I picked up this book in the hopes of learning more about baseball's first family, the Boones. They were the first family to have three generations of big league players and while the book was mostly about the third generation, it was still a good read. Here is my review of "Home Game."
“Home Game: Big-League Stories from My Life in Baseball’s First Family” by Bret Boone and Kevin Cook
Baseball, memoir, Mariners, Reds, Braves
May 10, 2016
3 of 5 stars (okay)
Bret Boone made history when he was called up to the Major Leagues by the Seattle Mariners in the 1992 season. His grandfather Ray Boone and his father Bob Boone also played in the Major Leagues, so his call-up made the Boones the first family to have three generations of players in the Major Leagues. Bret shares his stories of his trip through the major leagues, some family memories and his life after playing baseball in this memoir.
It reads much like a typical sports memoir with early childhood memories, the adventures of high school, college and minor league baseball on the way to the majors, insight into the life of a major league player and what he has done after he had to make the painful decision that he could no longer play the game. That isn’t necessarily a bad thing, but if a reader is looking to find out more information on this family that has produced three generations of big leaguers, it doesn’t contain a lot of stories on Ray or Bob Boone. There are a few, mainly what was passed down to Bret, but from the title, one might expect more about father and grandfather.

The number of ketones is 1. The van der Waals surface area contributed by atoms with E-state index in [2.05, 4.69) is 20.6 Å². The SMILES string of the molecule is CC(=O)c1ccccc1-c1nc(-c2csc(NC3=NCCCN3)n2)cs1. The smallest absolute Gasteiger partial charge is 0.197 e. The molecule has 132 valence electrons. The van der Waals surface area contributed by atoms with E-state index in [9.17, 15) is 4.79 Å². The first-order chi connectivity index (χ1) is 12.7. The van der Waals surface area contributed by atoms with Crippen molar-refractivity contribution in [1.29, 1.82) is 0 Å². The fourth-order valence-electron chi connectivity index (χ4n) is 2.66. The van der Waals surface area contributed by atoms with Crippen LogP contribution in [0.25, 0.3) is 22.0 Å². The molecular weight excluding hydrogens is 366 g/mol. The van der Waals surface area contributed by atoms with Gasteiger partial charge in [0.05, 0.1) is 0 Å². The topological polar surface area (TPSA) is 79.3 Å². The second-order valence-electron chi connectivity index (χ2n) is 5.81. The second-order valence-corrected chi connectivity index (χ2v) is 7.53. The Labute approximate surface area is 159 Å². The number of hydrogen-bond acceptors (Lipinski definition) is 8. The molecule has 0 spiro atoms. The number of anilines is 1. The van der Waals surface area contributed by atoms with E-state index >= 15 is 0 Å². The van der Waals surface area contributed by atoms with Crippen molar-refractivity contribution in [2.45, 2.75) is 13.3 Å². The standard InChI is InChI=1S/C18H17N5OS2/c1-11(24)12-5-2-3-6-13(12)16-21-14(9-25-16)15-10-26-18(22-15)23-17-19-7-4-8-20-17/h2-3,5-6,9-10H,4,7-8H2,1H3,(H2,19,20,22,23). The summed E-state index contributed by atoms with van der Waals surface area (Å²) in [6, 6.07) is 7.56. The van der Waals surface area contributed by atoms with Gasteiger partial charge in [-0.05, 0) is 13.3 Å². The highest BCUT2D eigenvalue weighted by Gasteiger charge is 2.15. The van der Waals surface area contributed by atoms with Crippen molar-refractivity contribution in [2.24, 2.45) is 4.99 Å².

Instead, there is a lot of information about Bret that he shares. The style of writing is also typical of a sports memoir, complete with jock talk, some locker room hijinks and a lot of the confidence that Bret had in his quest to make it to the major leagues. This isn’t to say that there is not much information on the family – in fact, one of my favorite lines comes when his younger brother Aaron is also called up to the majors, saying that in June 1997, “…the Reds promoted a skinny punk of a backup infielder, Aaron Boone, from Triple A to the majors.” Sounds like some loving brotherly talk.
The book also sheds some insight from Bret Boone’s point of view about the rising use of statistical analysis in the game, performance enhancing drugs, the 1994 strike that wiped out that year’s World Series (Bret was very active in the player’s union) and some other historical moments. One of the better baseball chapters was when he recalled the 2001 season for the Seattle Mariners. He was a member of that team who set the current record for most wins during the regular season at 116.
Overall, this is a fun book to read and I admit I did try to find a reason not to enjoy it when I realized that it would be mostly about Bret and not very much about his father and grandfather. Nonetheless, I did finish it and I am glad I did. Recommended for readers who enjoy sports memoirs.
I wish to thank Crown Publishing for providing a copy of the book via NetGalley in exchange for an honest review.
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